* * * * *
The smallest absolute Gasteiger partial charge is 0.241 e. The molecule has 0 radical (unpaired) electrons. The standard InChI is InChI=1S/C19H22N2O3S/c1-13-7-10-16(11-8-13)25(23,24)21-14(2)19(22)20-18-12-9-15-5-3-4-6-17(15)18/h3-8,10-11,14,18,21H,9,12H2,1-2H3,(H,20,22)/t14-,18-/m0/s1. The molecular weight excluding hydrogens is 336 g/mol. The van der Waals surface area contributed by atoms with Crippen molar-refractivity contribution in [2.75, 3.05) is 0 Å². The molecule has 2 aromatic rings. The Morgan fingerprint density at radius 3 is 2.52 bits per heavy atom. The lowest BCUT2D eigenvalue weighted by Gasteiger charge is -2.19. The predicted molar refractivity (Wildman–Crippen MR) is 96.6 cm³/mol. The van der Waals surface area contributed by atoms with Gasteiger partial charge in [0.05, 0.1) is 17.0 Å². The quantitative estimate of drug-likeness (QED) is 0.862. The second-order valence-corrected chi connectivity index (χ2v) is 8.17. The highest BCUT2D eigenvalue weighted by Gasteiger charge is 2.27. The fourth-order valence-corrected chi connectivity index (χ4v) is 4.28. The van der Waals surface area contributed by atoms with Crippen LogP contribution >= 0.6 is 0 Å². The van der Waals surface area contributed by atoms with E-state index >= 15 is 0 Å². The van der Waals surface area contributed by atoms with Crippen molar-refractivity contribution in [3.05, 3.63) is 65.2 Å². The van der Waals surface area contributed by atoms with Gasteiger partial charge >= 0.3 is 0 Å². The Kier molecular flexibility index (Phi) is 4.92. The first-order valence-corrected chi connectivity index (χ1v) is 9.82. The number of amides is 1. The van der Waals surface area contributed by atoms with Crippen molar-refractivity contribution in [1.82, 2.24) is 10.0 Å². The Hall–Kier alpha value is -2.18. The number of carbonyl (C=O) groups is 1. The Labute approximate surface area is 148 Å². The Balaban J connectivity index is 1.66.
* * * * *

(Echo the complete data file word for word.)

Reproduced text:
The smallest absolute Gasteiger partial charge is 0.241 e. The molecule has 0 radical (unpaired) electrons. The standard InChI is InChI=1S/C19H22N2O3S/c1-13-7-10-16(11-8-13)25(23,24)21-14(2)19(22)20-18-12-9-15-5-3-4-6-17(15)18/h3-8,10-11,14,18,21H,9,12H2,1-2H3,(H,20,22)/t14-,18-/m0/s1. The molecular weight excluding hydrogens is 336 g/mol. The van der Waals surface area contributed by atoms with Crippen molar-refractivity contribution in [2.75, 3.05) is 0 Å². The molecule has 2 aromatic rings. The Morgan fingerprint density at radius 3 is 2.52 bits per heavy atom. The lowest BCUT2D eigenvalue weighted by Gasteiger charge is -2.19. The predicted molar refractivity (Wildman–Crippen MR) is 96.6 cm³/mol. The van der Waals surface area contributed by atoms with Gasteiger partial charge in [0.05, 0.1) is 17.0 Å². The quantitative estimate of drug-likeness (QED) is 0.862. The second-order valence-corrected chi connectivity index (χ2v) is 8.17. The highest BCUT2D eigenvalue weighted by Gasteiger charge is 2.27. The fourth-order valence-corrected chi connectivity index (χ4v) is 4.28. The van der Waals surface area contributed by atoms with Crippen LogP contribution >= 0.6 is 0 Å². The van der Waals surface area contributed by atoms with E-state index >= 15 is 0 Å². The van der Waals surface area contributed by atoms with Crippen molar-refractivity contribution in [3.05, 3.63) is 65.2 Å². The van der Waals surface area contributed by atoms with Gasteiger partial charge >= 0.3 is 0 Å². The Kier molecular flexibility index (Phi) is 4.92. The first-order valence-corrected chi connectivity index (χ1v) is 9.82. The number of amides is 1. The van der Waals surface area contributed by atoms with Crippen molar-refractivity contribution in [1.82, 2.24) is 10.0 Å². The Hall–Kier alpha value is -2.18. The number of carbonyl (C=O) groups is 1. The Labute approximate surface area is 148 Å². The Balaban J connectivity index is 1.66.